I’ve Been Playing Homebrew Video Games Made By Soviet Teens In The 1980s
How Czechoslovak students smuggled dissident ideas in amongst the pixels
How do I get into this bathroom?
I’m playing “P.R.E.S.T.A.V.B.A.”, a text-adventure game from 1988 that has me crawling around inside a dingy abandoned warehouse somewhere in Czechoslovakia. I’m trying to get into a bathroom, which is locked with a four-digit code. I eventually guess the number — it’s a reference to the original Soviet invasion of the country.
I open the door and find a filthy, stinking toilet … and a bowl.
What’s inside the bowl? A copy of Karl Marx’s Das Kapital.
“Ať žije Vítězný únor!” the game jeers. That translates as, roughly, “Long live Victorious February!” — a faux-patriotic cheer about the Soviet takeover of Czechoslovakia in 1948.
This game is not patriotic. On the contrary, it’s a black, mordant attack on Soviet-era life and Communist icons. Before I’m finished with it, the game will require me to burn the copy of Das Kapital with a lighter — the fire of which “emits the light of progress”, as the game quips. I’ll also have to deface other symbols of the USSR, and in the final scene, destroy a statue of Lenin with dynamite.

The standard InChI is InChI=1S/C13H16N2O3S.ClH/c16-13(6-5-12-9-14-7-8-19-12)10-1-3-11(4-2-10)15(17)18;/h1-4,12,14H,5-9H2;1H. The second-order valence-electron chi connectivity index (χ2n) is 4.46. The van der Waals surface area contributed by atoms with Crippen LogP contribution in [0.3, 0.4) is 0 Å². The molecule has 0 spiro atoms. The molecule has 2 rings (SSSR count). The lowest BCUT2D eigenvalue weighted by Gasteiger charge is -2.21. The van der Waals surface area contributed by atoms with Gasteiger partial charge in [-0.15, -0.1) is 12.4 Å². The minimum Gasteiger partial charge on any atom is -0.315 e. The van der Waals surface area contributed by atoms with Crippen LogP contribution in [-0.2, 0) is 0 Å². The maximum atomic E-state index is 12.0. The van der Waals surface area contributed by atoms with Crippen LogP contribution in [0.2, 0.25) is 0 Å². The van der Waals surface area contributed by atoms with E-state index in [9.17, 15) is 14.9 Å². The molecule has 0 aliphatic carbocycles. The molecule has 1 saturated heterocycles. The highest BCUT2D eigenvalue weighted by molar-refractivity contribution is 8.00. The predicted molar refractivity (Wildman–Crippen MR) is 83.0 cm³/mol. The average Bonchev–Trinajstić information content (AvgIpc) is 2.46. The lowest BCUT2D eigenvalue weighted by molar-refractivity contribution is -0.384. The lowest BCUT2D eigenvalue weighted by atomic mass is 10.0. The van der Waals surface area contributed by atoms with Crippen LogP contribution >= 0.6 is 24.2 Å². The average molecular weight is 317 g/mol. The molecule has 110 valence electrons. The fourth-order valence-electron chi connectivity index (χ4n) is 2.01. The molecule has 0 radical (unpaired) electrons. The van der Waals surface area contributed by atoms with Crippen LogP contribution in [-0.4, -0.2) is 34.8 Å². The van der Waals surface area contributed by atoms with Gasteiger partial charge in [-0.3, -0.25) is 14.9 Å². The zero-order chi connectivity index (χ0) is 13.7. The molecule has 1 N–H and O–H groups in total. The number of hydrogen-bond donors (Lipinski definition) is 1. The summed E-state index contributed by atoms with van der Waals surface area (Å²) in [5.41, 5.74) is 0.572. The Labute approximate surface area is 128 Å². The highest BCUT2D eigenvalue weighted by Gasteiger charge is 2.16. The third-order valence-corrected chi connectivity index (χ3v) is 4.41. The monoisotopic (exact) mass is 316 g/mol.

Our history of the USSR is filled with stories about Soviet dissidents — essayists, poets and novelists who criticized the regime and paid the price. But it turns out there were also some very young dissidents behind the Iron Curtain in Czechoslovakia who spoke out using the playful art form they found most thrilling: The video game. This one was made by Miroslav Fídler, who in 1988 was only 17 years old.
Czechoslovak-teen homebrew games from the 80s come back to life
I’ve spent the last few days playing those old Czechoslovak games, thanks to some amazing recent archival work.
In the last few years, the Slovak Game Developers Association and the Slovak Design Museum have hunted down the code to a…